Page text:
In some ways, the world seems to be coming apart at the seams, but leave it to HBO’s blockbuster fantasy series Game of Thrones to give us all a momentary Monday distraction — in the form of a Starbucks coffee cup.
The cup in question made a cameo appearance in the May 5 episode, the follow-up to the previous week’s massive but murky battle scene. Since this was an interior scene on a set, it was likely filmed in Belfast — meaning, if you go to the Northern Ireland city, you can still get your Caramel Cloud Macchiato fix.
I’ve been on enough sets in my years as an entertainment journalist to know that mistakes happen, but usually they’re caught somewhere along the way. But, this one made it all the way to the final cut.
For some answers, I turned to our producer-at-large, Father Vince Kuna, C.S.C., a graduate of USC Film School. Here are my questions, and his replies:
What is continuity, and why does it matter in a movie?
To borrow from business parlance, continuity is a type of quality control in filmmaking that assures a visual coherence by the final airing. For instance, you would not want a character holding a knife in the right hand in one shot and then placing it in the left hand for another shot in the same scene. It creates a nightmare for editing to cut around. For a fantasy piece like Game of Thrones, especially, a set has to be wary of leaving anachronistic items in the shot — water bottles, coffee cups, cellphones, etc.
Whose job is it on a set to make sure anomalous objects aren’t visible?
It is the script supervisor’s specific responsibility to make sure anomalous objects aren’t visible within frame. That said, anyone on set who notices this should inform the script supervisor or one of the producers.
How could this have been missed in all the layers of editing and special effects?
In this day and age, especially in the world of television, when shooting must go quickly, physical production will sometimes film even though another camera crew is in the shot, presuming visual effects can take it out afterwards. Recently, I sat in on an editing session of a parishioner of mine who does visual effects on Paramount Network’s Yellowstone. He pointed out the shots where physical production knew visual effects would work their magic later. Some of the coolest fixes were taking out power lines in a panoramic shot or adding ominous looking clouds in an episode’s final shot, where they weren’t present in the raw footage.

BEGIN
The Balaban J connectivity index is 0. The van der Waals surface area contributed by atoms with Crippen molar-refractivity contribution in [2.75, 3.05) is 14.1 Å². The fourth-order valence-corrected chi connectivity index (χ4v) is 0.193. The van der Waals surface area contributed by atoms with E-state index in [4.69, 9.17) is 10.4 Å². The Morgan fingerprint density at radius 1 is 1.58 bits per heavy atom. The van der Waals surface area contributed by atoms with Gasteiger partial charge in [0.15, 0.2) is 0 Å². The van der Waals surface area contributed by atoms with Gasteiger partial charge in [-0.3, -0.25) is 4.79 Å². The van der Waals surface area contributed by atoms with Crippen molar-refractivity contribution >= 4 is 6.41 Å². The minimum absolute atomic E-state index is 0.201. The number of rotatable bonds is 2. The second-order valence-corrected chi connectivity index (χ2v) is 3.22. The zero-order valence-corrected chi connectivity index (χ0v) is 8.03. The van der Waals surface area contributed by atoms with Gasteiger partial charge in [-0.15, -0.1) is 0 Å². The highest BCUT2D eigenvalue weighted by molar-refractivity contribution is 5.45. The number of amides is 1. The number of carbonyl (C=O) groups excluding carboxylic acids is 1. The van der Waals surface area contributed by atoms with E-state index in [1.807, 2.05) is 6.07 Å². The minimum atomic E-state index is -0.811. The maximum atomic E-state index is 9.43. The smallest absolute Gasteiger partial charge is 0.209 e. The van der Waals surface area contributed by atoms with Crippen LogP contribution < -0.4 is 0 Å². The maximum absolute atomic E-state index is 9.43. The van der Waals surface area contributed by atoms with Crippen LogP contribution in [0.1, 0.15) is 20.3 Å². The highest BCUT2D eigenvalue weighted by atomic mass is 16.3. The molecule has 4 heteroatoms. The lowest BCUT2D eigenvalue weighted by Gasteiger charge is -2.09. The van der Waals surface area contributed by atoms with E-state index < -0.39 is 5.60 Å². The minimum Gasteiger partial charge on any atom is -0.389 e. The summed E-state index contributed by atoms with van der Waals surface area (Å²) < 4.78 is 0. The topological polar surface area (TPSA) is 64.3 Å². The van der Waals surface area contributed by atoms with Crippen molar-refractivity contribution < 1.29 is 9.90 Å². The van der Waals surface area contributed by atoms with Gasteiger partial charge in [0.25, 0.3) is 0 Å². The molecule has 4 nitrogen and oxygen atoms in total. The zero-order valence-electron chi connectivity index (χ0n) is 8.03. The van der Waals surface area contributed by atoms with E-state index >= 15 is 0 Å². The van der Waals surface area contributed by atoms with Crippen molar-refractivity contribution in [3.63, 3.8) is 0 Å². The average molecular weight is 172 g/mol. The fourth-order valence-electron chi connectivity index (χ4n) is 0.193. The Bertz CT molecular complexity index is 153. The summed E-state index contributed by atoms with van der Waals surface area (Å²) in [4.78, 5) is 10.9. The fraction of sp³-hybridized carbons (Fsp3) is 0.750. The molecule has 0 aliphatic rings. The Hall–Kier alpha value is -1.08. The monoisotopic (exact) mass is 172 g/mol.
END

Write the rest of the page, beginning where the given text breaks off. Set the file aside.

If it had been caught earlier on, how could the error have been fixed?
Editing out the coffee cup could have been an easy fix in post. A colorist could have replaced the white of the Starbucks cup with the color and texture of the cup’s immediate surroundings.
When things like this happen, how often do you guess that it’s an intentional Easter egg and how often just an oops?
It’s hard to believe a show operating with the highest level of technicians in the world would miss this at that all levels of production and post-production, so I suspect it’s an intentional Easter egg.
I don’t watch the show and have found it to be pretty devoid of meaning. It would be the boldest of post-modern statements, if intentional. That for all the fans’ analysis and dissection, the show is ultimately nihilism, and even the producers ensuring the integrity of the fantasy world they’ve created is of no importance.
And fans are indeed debating. But you have to wonder, if you’re truly absorbed in a scene, do you notice these thing unless you watch it repeatedly? This episode only aired last night, so either folks have extremely sharp eyes, or they’re hitting the restart as soon as the episode is over.
Did you see it?
This particularly humorous take on it appeared in a story in The Verge:
And HBO’s response?
In response to inquiries from those who saw a craft services coffee cup in Sunday night’s episode of GAME OF THRONES, HBO states, “The latte that appeared in the episode was a mistake. Daenerys had ordered an herbal tea.”
Kate O’Hare, a longtime entertainment journalist, is Social Media Manager at Family Theater Productions.
Click here to visit Father Vince Kuna’s IMDB page.